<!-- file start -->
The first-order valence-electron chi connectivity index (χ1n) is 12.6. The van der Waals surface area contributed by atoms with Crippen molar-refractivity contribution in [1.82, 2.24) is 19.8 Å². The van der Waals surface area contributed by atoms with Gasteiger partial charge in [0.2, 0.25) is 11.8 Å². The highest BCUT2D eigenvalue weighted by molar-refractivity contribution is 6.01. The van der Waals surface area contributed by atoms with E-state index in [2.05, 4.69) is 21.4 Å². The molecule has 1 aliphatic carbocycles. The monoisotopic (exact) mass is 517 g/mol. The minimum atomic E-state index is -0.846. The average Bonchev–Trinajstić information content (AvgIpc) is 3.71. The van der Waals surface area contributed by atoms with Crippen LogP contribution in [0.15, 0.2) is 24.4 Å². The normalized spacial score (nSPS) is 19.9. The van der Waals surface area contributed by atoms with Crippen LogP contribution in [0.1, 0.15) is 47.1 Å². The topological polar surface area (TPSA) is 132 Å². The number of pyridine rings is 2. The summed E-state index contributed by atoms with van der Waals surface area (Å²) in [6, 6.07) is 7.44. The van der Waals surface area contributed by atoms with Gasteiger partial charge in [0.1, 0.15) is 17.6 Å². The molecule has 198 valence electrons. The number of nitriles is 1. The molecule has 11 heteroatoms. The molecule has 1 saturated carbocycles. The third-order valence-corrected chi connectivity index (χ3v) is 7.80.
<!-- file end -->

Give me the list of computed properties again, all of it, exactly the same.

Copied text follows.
The first-order valence-electron chi connectivity index (χ1n) is 12.6. The van der Waals surface area contributed by atoms with Crippen molar-refractivity contribution in [1.82, 2.24) is 19.8 Å². The van der Waals surface area contributed by atoms with Gasteiger partial charge in [0.2, 0.25) is 11.8 Å². The highest BCUT2D eigenvalue weighted by molar-refractivity contribution is 6.01. The van der Waals surface area contributed by atoms with E-state index in [2.05, 4.69) is 21.4 Å². The molecule has 1 aliphatic carbocycles. The monoisotopic (exact) mass is 517 g/mol. The minimum atomic E-state index is -0.846. The average Bonchev–Trinajstić information content (AvgIpc) is 3.71. The van der Waals surface area contributed by atoms with Crippen LogP contribution in [0.15, 0.2) is 24.4 Å². The normalized spacial score (nSPS) is 19.9. The van der Waals surface area contributed by atoms with Crippen LogP contribution in [0.1, 0.15) is 47.1 Å². The topological polar surface area (TPSA) is 132 Å². The number of pyridine rings is 2. The summed E-state index contributed by atoms with van der Waals surface area (Å²) in [6, 6.07) is 7.44. The van der Waals surface area contributed by atoms with Gasteiger partial charge in [0.1, 0.15) is 17.6 Å². The molecule has 198 valence electrons. The number of nitriles is 1. The molecule has 11 heteroatoms. The molecule has 1 saturated carbocycles. The third-order valence-corrected chi connectivity index (χ3v) is 7.80.